From his first flip into thick grass, Seth Feider knew VMC’s Tokyo Rig® would put more big bass into his boat than traditional Texas or punch rigs. Not only does it penetrate the thick stuff better, it makes his baits more lifelike and boosts his hook-up ratio.
“The cool thing about this bait, when you’re flipping it in there and shaking it – vs. a regular Texas Rig – that fish is going to come up and he’s just going to eat that whole bait and you’re not going to have any of that other stuff in his mouth,” Feider says in a Wired2Fish video of his first trip fishing with a Tokyo Rig. “You’re going to have a really good hook-up ratio.”
The VMC® Tokyo Rig’s key innovation is positioning its weight below – rather than above – its hook and away from the impact zone. This ensures that nothing gets between a bass and your hook during your hookset.
“When you’re flipping that super, super heavy cover … your landing percentage is going to go up tremendously fishing a rig like this vs. a standard Texas Rig with a lock-down sinker or pegged sinker that’s not getting out of the way,” Feider explains.
Imagine a drop-shot rig on steroids – with a big hook and indestructible metal leader. That’s a Tokyo Rig. It comprises a heavy duty hook, barrel-swivel, welded O-Ring, and a 2 ½-inch rigid-wire dropper arm to which you can attach a weight or two of your choice. The original model featured a VMC Heavy Duty Wide Gap hook. New models will come armed with a VMC Heavy Duty Flippin’ Hook or Heavy Duty Worm Hook.
In the dog days of summer, flipping thick submerged vegetation with rigs weighted with ¾ to 2-oz. tungsten sinkers is often the best way to get bass to bite. But it’s also been one of the hardest ways to keep them buttoned on. Tokyo Rigs do both jobs better, triggering more bites and bringing more bass into the boat.
“The hooking percentage is insane,” Feider says. “And where I’m hooking them seems to be a lot different. Without that weight in the front … it seems like my hook penetration has been a lot deeper on all these fish too. Rather than getting them in the edge of the lip, I’m getting them hooked deep.”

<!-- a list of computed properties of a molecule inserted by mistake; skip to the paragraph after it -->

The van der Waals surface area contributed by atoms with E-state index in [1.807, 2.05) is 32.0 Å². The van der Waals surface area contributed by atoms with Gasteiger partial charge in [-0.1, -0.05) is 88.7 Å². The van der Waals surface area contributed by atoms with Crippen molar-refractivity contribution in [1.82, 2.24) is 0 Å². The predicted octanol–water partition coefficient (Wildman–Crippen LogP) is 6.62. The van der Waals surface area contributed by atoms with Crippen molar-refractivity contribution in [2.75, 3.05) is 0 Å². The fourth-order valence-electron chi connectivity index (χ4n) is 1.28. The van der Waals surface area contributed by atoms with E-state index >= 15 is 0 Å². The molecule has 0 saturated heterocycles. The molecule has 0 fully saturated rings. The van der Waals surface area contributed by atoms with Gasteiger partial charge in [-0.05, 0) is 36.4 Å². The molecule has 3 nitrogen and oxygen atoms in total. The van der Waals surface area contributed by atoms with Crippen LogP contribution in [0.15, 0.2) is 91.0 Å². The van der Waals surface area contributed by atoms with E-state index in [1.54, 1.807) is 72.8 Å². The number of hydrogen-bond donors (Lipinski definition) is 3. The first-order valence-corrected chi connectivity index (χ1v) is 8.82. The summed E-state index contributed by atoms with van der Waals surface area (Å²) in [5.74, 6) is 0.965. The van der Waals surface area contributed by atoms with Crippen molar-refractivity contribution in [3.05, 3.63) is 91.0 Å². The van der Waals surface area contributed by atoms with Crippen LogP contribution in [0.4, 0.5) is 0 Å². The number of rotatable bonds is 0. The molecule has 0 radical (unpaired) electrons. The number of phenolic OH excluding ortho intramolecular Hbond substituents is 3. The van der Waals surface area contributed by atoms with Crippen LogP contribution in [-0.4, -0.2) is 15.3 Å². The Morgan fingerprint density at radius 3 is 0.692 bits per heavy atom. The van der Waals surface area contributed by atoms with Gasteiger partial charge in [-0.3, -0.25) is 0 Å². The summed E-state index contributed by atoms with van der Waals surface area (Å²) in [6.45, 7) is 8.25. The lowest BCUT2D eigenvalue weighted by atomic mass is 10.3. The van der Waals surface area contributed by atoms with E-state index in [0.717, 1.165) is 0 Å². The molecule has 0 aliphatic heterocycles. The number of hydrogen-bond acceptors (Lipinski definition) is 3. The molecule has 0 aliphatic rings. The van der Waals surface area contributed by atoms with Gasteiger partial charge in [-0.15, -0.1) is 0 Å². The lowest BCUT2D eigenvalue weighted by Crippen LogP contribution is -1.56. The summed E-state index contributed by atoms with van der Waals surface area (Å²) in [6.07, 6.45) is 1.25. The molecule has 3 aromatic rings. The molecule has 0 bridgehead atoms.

On the Elite Series, Feider fishes many waterbodies that often host multiple bass tournaments every weekend. On those heavily pressured reservoirs, Feider says, “the fish are seeing a lot of baits that do the same thing – they fall to the bottom, they hop a few times, they’re out of their face.” A Tokyo Rig, however, allows Feider to impart more and different action to his favorite soft-plastic flippin’ baits than does a Texas or punch rig.
“With this rig, I can really put a lot of action on that bait without moving it a long ways,” Feider says. “I can just shake my rod in there and aggravate that fish into biting … even if he wants to stare at it a little while before he bites it.”
Feider targets deeper water with thick, tall clumps of submerged grass and resident bluegills. “If I can see those tall, thick clumps with a bunch of bluegills around them, there’s probably going to be some bass sitting in the middle of them,” he says. “These deep fish, there’s going to be a lot less areas with fish, but when you do find them, you’re going to find large concentrations of bass.”
Easily customizable, a Tokyo Rig can carry enough weight to punch through a mat of vegetation or just enough weight to get down fast to bass buried in thick grass.
“It drops straight-vertical every time,” Feider says. “It slides down through the stuff really good. … I’m getting good penetration.”
To keep your weight(s) in place on a Tokyo Rig, grab a narrow-nose pliers and bend back the end of the rig’s rigid, 2 1/2-inch dropper wire. Iaconelli favors two back-to-back VMC Tungsten Worm Weights. They slide in and out of heavy vegetation easily and “tick” when they collide, he says.
“A lot of times, when fish are in thick grass, they have really limited visibility,” Feider says. “There’s so much grass down there, they can’t see a lot. … Being able to shake it in there, giving it that vibration, leaving it in that clump … they can find it in that thick grass
The new Heavy Duty Flippin’ Hook Tokyo Rig excels for flipping solid-body, soft-plastic baits, like beavers, in submerged vegetation.
The Heavy Duty Worm Hook Tokyo Rig is perfect for pitching smaller soft-plastic creature baits and worms around heavy cover.
A Tokyo Rig will provide a better landing ratio as well – meaning less fish lost to jumps and head shakes. That’s because it allows a fish much less leverage than a Texas or punch rig.
“It seems like once you get over an ounce and a half [weight], they have so much leverage when they come out of there and jump that you really tend to lose a lot of fish flipping a really big weight,” Feider says. “Now you can downsize your weight and get it out of the way.”